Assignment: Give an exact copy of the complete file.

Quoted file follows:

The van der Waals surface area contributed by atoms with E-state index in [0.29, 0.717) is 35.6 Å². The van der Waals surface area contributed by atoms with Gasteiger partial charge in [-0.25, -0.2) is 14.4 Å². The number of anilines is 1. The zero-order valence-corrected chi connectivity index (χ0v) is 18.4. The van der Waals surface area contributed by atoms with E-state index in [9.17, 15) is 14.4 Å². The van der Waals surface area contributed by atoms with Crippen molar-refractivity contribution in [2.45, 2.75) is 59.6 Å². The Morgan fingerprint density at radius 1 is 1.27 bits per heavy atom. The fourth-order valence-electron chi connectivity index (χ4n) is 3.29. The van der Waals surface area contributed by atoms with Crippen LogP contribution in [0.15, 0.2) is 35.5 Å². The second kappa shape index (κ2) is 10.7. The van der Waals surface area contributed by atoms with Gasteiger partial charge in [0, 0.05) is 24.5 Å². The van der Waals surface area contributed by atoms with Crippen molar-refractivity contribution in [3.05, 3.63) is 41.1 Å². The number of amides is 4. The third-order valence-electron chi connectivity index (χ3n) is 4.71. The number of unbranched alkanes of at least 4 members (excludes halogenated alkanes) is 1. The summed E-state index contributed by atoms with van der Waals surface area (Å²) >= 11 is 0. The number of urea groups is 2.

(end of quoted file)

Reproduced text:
The van der Waals surface area contributed by atoms with E-state index in [0.29, 0.717) is 35.6 Å². The van der Waals surface area contributed by atoms with Gasteiger partial charge in [-0.25, -0.2) is 14.4 Å². The number of anilines is 1. The zero-order valence-corrected chi connectivity index (χ0v) is 18.4. The van der Waals surface area contributed by atoms with E-state index in [9.17, 15) is 14.4 Å². The van der Waals surface area contributed by atoms with Crippen molar-refractivity contribution in [2.45, 2.75) is 59.6 Å². The Morgan fingerprint density at radius 1 is 1.27 bits per heavy atom. The fourth-order valence-electron chi connectivity index (χ4n) is 3.29. The van der Waals surface area contributed by atoms with Crippen LogP contribution in [0.15, 0.2) is 35.5 Å². The second kappa shape index (κ2) is 10.7. The van der Waals surface area contributed by atoms with Gasteiger partial charge in [0, 0.05) is 24.5 Å². The van der Waals surface area contributed by atoms with Crippen molar-refractivity contribution in [3.05, 3.63) is 41.1 Å². The number of amides is 4. The third-order valence-electron chi connectivity index (χ3n) is 4.71. The number of unbranched alkanes of at least 4 members (excludes halogenated alkanes) is 1. The summed E-state index contributed by atoms with van der Waals surface area (Å²) >= 11 is 0. The number of urea groups is 2.